TARPON SPRINGS — Work on the city’s reverse-osmosis water treatment plant continues to flow toward its 2015 completion date, according to project managers.
The $45 million drinkinjg water production facility being built north of the Anclote River was originally approved by voters more than eight years ago. Since-resolved legal issues put the project on a lengthy hold, but ground was finally broken last April.
During a presentation at last week’s city commission meeting, three project managers provided a glimpse into what’s happening beyond the fences at the end of L&R Industrial Boulevard.
Bob Robertson, the project manager for design and construction, presented a real-time aerial view of the site provided by a remote-controlled drone. He reported that although the project is on budget, it is slightly behind schedule.
“The schedule is running about three weeks behind,” Robertson said. “We think there’s still plenty of time to make up that time. Our contractor is committed to meeting our schedule.”
As for the budget, nearly half of the $45 million cost is being covered by a $20.1 million grant from the Southwest Florida Water Management District, which encourages the development of alternative drinking water sources. Paul Smith, Tarpon Springs Public Services director and the overall project manager, said that about $6.3 million of that cost has been reimbursed for completed construction and design work.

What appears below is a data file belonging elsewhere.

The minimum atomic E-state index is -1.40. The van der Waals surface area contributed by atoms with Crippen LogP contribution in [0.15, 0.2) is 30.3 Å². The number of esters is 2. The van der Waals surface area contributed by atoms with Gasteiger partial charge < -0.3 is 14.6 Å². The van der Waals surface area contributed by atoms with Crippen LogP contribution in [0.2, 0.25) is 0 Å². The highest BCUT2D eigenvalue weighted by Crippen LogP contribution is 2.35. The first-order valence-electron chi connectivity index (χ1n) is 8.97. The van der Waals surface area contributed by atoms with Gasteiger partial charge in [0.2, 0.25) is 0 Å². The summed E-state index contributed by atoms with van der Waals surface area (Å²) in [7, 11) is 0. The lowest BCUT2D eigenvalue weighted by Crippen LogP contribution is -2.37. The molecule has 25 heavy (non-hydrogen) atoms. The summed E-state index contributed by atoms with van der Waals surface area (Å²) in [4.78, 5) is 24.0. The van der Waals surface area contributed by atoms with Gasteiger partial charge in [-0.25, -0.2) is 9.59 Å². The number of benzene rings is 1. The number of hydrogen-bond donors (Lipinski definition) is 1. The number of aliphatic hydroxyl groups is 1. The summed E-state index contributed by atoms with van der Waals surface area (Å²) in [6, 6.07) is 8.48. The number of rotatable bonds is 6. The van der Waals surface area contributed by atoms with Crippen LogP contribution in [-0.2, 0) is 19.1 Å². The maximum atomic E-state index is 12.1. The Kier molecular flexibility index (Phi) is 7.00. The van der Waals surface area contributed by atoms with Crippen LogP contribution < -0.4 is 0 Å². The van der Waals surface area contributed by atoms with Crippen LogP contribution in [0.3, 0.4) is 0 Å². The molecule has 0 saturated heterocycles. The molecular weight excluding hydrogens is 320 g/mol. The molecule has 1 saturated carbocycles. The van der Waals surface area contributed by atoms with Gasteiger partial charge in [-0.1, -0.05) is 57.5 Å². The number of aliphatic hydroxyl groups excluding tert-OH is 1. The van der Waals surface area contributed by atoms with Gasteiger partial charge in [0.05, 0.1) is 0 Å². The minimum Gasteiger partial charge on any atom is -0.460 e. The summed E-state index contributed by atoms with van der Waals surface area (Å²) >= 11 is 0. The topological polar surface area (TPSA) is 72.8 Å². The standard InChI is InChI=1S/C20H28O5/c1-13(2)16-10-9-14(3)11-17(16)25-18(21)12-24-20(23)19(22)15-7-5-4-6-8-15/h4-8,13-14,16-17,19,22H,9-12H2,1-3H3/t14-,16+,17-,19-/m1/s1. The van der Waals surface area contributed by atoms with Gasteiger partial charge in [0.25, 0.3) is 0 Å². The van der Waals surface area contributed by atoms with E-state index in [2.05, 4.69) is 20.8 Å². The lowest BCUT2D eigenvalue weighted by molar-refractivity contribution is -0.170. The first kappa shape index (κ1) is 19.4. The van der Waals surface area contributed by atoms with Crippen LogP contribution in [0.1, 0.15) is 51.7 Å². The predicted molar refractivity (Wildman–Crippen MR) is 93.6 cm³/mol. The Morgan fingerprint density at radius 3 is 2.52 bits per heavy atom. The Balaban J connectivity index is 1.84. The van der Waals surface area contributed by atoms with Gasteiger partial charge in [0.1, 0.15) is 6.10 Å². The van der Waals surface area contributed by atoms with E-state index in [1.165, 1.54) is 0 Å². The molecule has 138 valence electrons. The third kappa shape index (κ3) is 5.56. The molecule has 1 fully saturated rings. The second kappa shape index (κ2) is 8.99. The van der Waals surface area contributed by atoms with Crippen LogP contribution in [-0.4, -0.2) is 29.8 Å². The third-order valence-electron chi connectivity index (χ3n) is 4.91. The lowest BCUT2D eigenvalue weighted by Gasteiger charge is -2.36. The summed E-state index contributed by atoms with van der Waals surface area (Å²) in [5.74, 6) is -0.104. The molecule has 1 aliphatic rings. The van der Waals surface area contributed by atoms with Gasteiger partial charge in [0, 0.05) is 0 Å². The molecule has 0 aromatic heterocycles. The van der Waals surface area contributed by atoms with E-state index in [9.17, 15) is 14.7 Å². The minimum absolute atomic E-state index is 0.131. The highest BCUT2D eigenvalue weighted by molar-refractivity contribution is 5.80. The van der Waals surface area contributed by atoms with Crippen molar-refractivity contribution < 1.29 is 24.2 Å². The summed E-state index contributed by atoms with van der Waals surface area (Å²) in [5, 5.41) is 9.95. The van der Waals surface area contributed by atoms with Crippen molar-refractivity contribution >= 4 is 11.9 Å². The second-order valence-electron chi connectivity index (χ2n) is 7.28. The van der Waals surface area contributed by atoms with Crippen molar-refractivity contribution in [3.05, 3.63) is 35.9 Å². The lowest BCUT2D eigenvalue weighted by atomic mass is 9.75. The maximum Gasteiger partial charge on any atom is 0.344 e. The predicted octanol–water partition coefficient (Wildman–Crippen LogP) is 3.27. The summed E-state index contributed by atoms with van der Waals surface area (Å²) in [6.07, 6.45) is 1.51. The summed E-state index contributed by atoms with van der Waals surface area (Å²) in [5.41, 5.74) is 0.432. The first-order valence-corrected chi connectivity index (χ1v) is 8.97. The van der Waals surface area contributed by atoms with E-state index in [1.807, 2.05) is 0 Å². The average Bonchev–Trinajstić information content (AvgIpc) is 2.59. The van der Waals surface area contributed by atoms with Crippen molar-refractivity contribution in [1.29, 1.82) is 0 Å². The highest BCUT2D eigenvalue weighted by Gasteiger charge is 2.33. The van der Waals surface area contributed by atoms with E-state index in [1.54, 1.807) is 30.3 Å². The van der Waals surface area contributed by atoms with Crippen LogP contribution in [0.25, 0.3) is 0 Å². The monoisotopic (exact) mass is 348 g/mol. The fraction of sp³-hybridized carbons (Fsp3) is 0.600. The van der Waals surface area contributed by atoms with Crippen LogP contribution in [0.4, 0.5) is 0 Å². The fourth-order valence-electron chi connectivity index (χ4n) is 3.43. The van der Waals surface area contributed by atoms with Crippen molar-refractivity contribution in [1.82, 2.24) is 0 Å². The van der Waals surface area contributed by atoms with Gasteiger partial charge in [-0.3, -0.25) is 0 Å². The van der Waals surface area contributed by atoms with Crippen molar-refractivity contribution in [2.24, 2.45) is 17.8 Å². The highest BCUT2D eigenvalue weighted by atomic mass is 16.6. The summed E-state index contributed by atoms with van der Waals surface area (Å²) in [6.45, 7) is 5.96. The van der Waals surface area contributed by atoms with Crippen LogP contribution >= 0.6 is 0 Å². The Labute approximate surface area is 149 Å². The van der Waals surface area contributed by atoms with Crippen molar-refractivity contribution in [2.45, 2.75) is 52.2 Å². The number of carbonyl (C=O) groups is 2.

Mayor David Archie praised the management team and its positive impact on the project’s budget. “Because of your work in-house, that’s basically saved us thousands and thousands of dollars and it shows what type of employees we have here with the city.”
Planning has already begun for staffing of the facility, according to Utilities Superintendent Raymond Page, who will be the plant operator. Hiring of key operating staff positions is expected in early fiscal year 2015, which begins Oct. 1.
“All these pieces are falling into place so that, hopefully, we’ll have a great startup on the facility and start producing water immediately,” Page said.
Upon completion the facility is expected to provide water independence to Tarpon Springs.
The city’s current water system produces about 3.2 million gallons a day by utilizing its fresh groundwater treatment facilities and purchasing from Pinellas County. When the reverse-osmosis plant goes online it will take the place of the county service and bump up production potential to 5 millions gallons per day.